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Today’s Faces of Algolia story features Sasha Prokhorova, our Product Design Team Lead, whose passion and background in Geography opened some unconventional doors to a world of product and user experience (UX) design. From San Francisco to Paris; new parenthood to design bootcamp; and everything in between — hear her story!
What is your role here at Algolia?
I am the team lead for our Product Design practice. This means that I am looking after the team while still contributing to projects. We’re a small team, so it’s all-hands-on-deck.
On the team side, I focus on helping our team scale: hiring and onboarding new team members (we’re hiring!), creating and defining processes to ensure design quality, coaching and mentoring, shepherding career growth, setting goals and objectives for the team, ensuring we’re focusing on the user, and so much more. I also spend a good chunk of my time educating other groups on design thinking and its value. I collaborate with other teams to understand where product design can support them and vice versa.
On the project side, I try to bring our users’ voices to what we do. The product design function is quite new to Algolia and many people here have never worked with product designers before, so a large part of what I do is showing and guiding teams through the design thinking process and how listening to our users brings value.
How did you get into product design?
Like many in my field, I found my way to UX and product design by chance. A geographer by education, I’ve always been fascinated by human-culture-environment interactions. Geography is an incredibly diverse discipline and my favorite parts of it were spatial statistics (Geographic Information Science), data visualization and qualitative research (talking to people, ethnography). Those three balance out my analytical and creative sides, and satisfy my curiosity about social matters, how humans work. This was a great foundation for UX design, which I didn’t know existed as a field at the time.
Prior to design, I worked in consulting, client management and operations. When I was an account manager at a cleantech startup, I loved understanding my client’s needs, but I didn’t love being the middleman between them and the solution-makers. I wanted to be the solution-maker. That’s when I started talking to UX designers at my company about what skills I’d need to acquire to make the leap. Those conversations helped me decide between going into a Master’s Program, a design bootcamp, or trying to self-teach. In the end, I chose a design bootcamp, because I felt my academic and professional experience gave me a solid foundation, and the bootcamp would help me acquire basics of visual and interface design.
New parenthood, design bootcamp, and a new career are big life changes – what inspired you take these big leaps?
The only complicated part of my decision to make a career transition was the fact that my husband and I decided to start a family at the same time. When I quit my job, I was three months pregnant. It was a “now or never” type of situation, and I don’t regret taking the risk one bit. I made my decision after significant reflection on what matters most to me, which strengths of mine I would like to harness, and what type of impact wanted to make. I also asked myself: “What is the worst that could happen?” If design didn’t work out, I could go back to my previous path. My husband’s unconditional support also made me feel more comfortable. With a baby on the way, I knew I needed to sort out the career side of things and find my place in the professional world, which would help me be a better mom.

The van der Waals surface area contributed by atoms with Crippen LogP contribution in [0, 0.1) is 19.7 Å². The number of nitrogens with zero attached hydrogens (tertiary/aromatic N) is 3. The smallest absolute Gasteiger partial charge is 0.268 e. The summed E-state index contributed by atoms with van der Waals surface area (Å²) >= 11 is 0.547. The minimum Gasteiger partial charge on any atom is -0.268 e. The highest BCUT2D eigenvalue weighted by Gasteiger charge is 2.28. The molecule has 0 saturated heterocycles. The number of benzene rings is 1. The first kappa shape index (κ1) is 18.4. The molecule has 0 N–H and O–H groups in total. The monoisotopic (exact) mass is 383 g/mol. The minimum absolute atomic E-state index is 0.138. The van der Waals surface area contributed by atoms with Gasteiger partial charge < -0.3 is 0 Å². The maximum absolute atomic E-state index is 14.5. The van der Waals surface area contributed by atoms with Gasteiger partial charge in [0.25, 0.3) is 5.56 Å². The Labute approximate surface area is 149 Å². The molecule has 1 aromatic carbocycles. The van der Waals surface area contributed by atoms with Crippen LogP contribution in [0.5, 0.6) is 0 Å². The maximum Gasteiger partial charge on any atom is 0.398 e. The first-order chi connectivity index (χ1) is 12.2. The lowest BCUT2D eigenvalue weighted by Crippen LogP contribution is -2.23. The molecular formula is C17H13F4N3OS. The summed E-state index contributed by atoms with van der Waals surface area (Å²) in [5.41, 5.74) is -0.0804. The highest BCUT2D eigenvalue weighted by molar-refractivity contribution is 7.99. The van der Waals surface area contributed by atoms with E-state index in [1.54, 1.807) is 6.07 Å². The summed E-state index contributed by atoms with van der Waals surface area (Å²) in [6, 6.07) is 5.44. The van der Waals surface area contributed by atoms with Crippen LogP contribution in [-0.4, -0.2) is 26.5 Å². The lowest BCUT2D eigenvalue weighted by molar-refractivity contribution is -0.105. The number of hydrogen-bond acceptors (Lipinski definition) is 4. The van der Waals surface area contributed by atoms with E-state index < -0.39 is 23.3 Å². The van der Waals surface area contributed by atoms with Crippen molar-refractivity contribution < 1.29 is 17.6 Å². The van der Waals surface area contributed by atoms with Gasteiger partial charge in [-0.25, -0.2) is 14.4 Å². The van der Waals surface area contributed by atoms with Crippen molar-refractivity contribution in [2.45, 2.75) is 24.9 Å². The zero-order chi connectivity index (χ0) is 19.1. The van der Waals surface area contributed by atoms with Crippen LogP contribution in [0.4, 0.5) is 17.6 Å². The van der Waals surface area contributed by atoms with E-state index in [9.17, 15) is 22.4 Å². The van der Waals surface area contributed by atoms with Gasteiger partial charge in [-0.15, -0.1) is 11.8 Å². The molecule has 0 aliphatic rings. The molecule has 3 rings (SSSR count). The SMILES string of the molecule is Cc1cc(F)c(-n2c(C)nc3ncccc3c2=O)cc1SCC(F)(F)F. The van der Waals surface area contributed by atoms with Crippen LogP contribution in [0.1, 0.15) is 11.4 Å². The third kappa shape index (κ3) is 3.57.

Why Paris, why now?
I always had an unexplained love affair with France. Maybe it’s simply because, as a Russian girl, I always learned about France’s profound cultural impact on my homeland. No one in my family was crazy about France, and I’ve never been to Paris. For some reason, though, at 13 years old, I just had to learn French. I self-taught for a year, because my middle school didn’t allow me to join the class a quarter late for fear of being too far behind. Next year in high school, I started Beginner French. I was quickly taken under the wing of Madame Clarke, a tiny French woman in her 70’s with a lot of punch. She transferred me to her Advanced French class for which I was completely unprepared, and I stayed with her all 4 years of high school.
I continued French in college and studied abroad in Paris. Living with a host family in the City of Lights gave me a deeper appreciation for French culture and people. I didn’t want to leave. It was not a surprise to anyone that 7 years later, I married a French man.
We moved here, because we wanted to live closer to my husband’s family and my relatives in Russia and Kazakhstan. We also felt like France’s family-oriented policies and culture would better support us. One year in, I see the pluses and minuses of life here, but am still completely in love with this place.
What’s the most exciting part about being in product design today?
Just like with anything in tech, Product Design is constantly in flux. There are new technologies disrupting the way we do things, so we can never get comfortable. We have to keep learning and re-adjusting our processes and approaches. The move away from interfaces is a great example of this. The way you design for a voice-only product is completely different than how you design an experience for a interface. I love that I continue to learn every day and that this field challenges me to have a growth-oriented mindset.
On the other hand, in a market like Paris, the understanding of product design is relatively immature, which means I have the opportunity to educate others on the value it can bring. It isn’t always easy, but extremely rewarding when I see a skeptic turn into an advocate.
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